Friday, April 17, 2020

Federal Election Commission Powerless to Enforce Campaign Finance Laws Heading into 2020 Election

On its website, the Federal Election Commission describes its mission as: "protect[ing] the integrity of the federal campaign finance process by providing transparency and fairly enforcing and administering federal campaign finance laws."

The FEC notes that federal campaign finance law covers three areas:
  • Public disclosure of funds raised and spent to influence federal elections
  • Restrictions on contributions and expenditures made to influence federal elections
  • The public financing of presidential campaigns
Of course, most people involved in politics know there is a $2,800 limit on individuals giving money to federal candidates, such as someone running for Congress or President.  Other people may be aware that corporations are completely banned from donating to federal candidates, including in kind contributions such as a corporation providing an airplane or a fleet of vehicles to a favored candidate. 

 Another campaign finance law which got more publicity during the Trump years is that foreign nationals and foreign governments are strictly forbidden from doing money or making in kind contributions (such as opposition research) in American federal elections.  

The FEC has the authority to launch investigations and take action to enforce these federal campaign finance laws.  Commissioners, who run the FEC serve staggered six year terms, with two seats up every two years.  The appointments are made by the President and confirmed by the Senate.  No more than three of the six Commissioners can be of a particular political party. If a Commissioner's term is up, he or she can remain on the Commission until replaced.  In fact, all three current sitting FEC Commissioners terms officially expired long ago, the most recent one was up in 2013.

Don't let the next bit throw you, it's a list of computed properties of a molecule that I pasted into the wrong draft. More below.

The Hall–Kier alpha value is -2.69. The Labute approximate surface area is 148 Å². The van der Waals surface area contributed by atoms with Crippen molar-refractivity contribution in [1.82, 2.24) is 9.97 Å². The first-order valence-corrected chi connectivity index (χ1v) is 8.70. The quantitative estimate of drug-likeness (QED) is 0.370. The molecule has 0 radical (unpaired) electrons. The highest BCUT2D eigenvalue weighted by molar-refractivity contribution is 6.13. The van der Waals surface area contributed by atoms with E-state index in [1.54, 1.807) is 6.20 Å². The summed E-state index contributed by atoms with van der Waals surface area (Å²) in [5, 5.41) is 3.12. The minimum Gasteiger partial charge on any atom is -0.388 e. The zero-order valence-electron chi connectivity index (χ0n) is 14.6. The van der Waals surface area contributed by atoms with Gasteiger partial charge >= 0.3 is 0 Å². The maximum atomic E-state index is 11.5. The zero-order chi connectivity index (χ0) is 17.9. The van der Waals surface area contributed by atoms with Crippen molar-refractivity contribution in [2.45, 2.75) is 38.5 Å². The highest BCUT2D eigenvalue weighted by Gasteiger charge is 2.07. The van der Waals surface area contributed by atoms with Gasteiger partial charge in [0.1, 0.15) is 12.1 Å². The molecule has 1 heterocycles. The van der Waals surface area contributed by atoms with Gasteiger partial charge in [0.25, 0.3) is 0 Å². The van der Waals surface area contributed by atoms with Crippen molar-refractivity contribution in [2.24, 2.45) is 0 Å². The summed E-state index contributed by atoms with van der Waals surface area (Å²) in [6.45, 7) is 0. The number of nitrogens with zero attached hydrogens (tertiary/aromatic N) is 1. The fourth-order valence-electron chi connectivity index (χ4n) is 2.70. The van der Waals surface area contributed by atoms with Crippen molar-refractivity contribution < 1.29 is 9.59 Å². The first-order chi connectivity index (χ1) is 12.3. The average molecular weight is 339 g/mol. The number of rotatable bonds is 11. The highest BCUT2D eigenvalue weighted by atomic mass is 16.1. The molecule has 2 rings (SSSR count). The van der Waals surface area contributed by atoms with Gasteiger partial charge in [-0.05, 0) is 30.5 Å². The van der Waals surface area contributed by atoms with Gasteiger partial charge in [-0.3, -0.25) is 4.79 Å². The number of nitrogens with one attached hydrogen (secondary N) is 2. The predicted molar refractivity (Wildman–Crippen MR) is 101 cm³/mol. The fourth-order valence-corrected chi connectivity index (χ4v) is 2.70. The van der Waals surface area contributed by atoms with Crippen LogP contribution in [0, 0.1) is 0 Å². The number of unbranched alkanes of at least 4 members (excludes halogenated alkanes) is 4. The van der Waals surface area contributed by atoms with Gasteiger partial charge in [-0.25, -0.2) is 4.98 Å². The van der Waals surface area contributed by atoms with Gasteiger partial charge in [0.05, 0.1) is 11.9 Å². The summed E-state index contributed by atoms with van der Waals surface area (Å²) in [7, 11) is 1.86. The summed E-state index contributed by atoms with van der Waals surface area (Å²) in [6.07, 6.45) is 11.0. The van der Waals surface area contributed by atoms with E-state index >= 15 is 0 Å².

To taken an enforcement action requires, the FEC needs to have a quorum of Commissioners present.  As of last Fall, two Commissioner positions were vacant.  With four members, the FEC had a quorum (barely) to take enforcement actions.  But then, on August 26, 2019, FEC Commissioner Matthew Peterson, a Republican, suddenly resigned from the Commission, leaving the FEC's current and future enforcement actions in limbo.  Peterson was may be best known for his December 2017 performance before the Senate Judiciary Committee.  Appointed by President Trump to a DC federal judge position, Peterson failed to impress even the GOP majority in that chamber when Peterson could not answer several basic legal questions posed by Senator John Kennedy, a Republican from Louisiana.  Peterson's performance during the confirmation hearing went viral and he withdrew his name from consideration.